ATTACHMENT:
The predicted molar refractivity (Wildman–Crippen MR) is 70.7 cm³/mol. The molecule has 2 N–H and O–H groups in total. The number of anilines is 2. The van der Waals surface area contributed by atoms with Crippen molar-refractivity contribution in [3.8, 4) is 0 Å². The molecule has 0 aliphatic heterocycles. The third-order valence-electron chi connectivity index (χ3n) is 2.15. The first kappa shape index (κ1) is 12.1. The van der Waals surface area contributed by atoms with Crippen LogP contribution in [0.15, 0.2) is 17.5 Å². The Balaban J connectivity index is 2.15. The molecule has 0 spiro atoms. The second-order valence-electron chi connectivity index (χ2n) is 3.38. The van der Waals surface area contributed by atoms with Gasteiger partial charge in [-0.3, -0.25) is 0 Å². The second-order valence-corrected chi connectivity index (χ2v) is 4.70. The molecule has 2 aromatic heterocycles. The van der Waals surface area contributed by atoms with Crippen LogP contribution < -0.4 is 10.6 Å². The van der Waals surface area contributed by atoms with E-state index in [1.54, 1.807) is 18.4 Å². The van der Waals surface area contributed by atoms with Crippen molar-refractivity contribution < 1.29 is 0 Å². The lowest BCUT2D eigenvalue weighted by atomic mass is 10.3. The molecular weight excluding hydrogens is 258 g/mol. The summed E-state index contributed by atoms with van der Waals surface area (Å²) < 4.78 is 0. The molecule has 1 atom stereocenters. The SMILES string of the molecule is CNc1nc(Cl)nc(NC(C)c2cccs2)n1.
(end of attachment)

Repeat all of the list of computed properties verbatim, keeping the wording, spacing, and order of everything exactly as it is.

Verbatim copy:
The predicted molar refractivity (Wildman–Crippen MR) is 70.7 cm³/mol. The molecule has 2 N–H and O–H groups in total. The number of anilines is 2. The van der Waals surface area contributed by atoms with Crippen molar-refractivity contribution in [3.8, 4) is 0 Å². The molecule has 0 aliphatic heterocycles. The third-order valence-electron chi connectivity index (χ3n) is 2.15. The first kappa shape index (κ1) is 12.1. The van der Waals surface area contributed by atoms with Crippen LogP contribution in [0.15, 0.2) is 17.5 Å². The Balaban J connectivity index is 2.15. The molecule has 0 spiro atoms. The second-order valence-electron chi connectivity index (χ2n) is 3.38. The van der Waals surface area contributed by atoms with Gasteiger partial charge in [-0.3, -0.25) is 0 Å². The second-order valence-corrected chi connectivity index (χ2v) is 4.70. The molecule has 2 aromatic heterocycles. The van der Waals surface area contributed by atoms with Crippen LogP contribution < -0.4 is 10.6 Å². The van der Waals surface area contributed by atoms with E-state index in [1.54, 1.807) is 18.4 Å². The van der Waals surface area contributed by atoms with Crippen molar-refractivity contribution < 1.29 is 0 Å². The lowest BCUT2D eigenvalue weighted by atomic mass is 10.3. The molecular weight excluding hydrogens is 258 g/mol. The summed E-state index contributed by atoms with van der Waals surface area (Å²) < 4.78 is 0. The molecule has 1 atom stereocenters. The SMILES string of the molecule is CNc1nc(Cl)nc(NC(C)c2cccs2)n1.